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afford amongst amount animal appears average bear become believed births bodies cattle cause century circumstances classes climate cloth compared consequence course decay decrease diet ditto doubt effect England English equal evidence existence extent fact families famine fecundity females fertile fish France fruit give given hand houses human hundred increase inhabitants instance Ireland Island Italy known labourers land league less living luxury manner marriages means miles millions mode nature nearly numbers observed passed perhaps period persons poor population portion present principle probably produce proof proportion prove provinces quarter question reader reason remarks rich Roman seems shillings species square supposed tallow theory thousand tion towns true truth various vegetable volume wealth whilst whole writers
Page 77 - Behold, the people of the children of Israel are more and mightier than we : come on, let us deal wisely with them ; lest they multiply, and it come to pass, that, when there falleth out any war, they join also unto our enemies, and fight against us, and so get them up out of the land.
Page lv - Eyre' is not absent from this book. It possesses deep interest, and an irresistible grasp of reality. There is a vividness and distinctness of conception in it quite marvellous. The power of graphic delineation and expression is intense. There are scenes which, for strength and delicacy of emotion, are not transcended in the range of English fiction.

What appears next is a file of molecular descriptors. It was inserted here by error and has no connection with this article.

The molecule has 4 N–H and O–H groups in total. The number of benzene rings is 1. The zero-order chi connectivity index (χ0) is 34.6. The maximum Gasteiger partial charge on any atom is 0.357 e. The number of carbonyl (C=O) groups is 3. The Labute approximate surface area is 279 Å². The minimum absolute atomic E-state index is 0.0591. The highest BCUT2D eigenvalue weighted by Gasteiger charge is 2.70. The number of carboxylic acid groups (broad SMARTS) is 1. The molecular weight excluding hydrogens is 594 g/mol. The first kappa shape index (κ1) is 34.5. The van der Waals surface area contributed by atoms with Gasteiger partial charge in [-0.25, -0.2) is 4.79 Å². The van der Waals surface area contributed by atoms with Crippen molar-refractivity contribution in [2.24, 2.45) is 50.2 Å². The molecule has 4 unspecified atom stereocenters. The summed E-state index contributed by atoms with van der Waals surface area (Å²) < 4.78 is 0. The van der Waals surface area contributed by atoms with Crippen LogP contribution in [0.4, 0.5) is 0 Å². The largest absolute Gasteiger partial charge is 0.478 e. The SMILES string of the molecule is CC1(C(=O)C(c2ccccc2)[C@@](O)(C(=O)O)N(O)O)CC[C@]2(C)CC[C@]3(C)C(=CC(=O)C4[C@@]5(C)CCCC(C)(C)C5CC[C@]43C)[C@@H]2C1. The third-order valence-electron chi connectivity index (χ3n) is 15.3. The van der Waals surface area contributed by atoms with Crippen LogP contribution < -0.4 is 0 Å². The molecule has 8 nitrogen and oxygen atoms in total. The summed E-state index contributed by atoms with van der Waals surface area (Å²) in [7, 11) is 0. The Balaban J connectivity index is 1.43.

Page liv - Mr. Thackeray has selected for his hero a very noble type of the cavalier softening into the man of the eighteenth century, and for his heroine one of the sweetest women that ever breathed from canvas or from book, since Raffaelle painted and Shakspeare wrote. The style is manly, clear, terse, and vigorous, reflecting every mood— pathetic, graphic, or sarcastic — of the writer.
Page xlix - Architecture,' we understand Mr. Ruskin to mean the seven fundamental and cardinal laws, the observance of and obedience to which are indispensable to the architect, who would deserve the name. The politician, the moralist, the divine, will find in it ample store of instructive matter, as well as the artist.
Page 162 - Catholic countries about nine months after Lent, than at any other season: therefore reckoning a year after Lent, the markets will be more glutted than usual, because the number of popish infants is at least three to one in this kingdom, and therefore it will have one other collateral advantage by lessening the number of papists among us.
Page 77 - Therefore they did set over them taskmasters to afflict them with their burdens. And they built for Pharaoh treasure cities, Pithom and Raamses. 12. But the more they afflicted them the more they multiplied and grew.
Page l - ... work will send the painter more than ever to the study of nature ; will train men who have always been delighted spectators of nature, to be also attentive observers. Our critics will learn to admire, and mere admirers will learn how to criticise : thus a public will be educated." — BlackwoocFs Magazine. " A generous and impassioned review of the works of living painters. A hearty and earnest work, full of deep thought, and developing great and striking truths in art.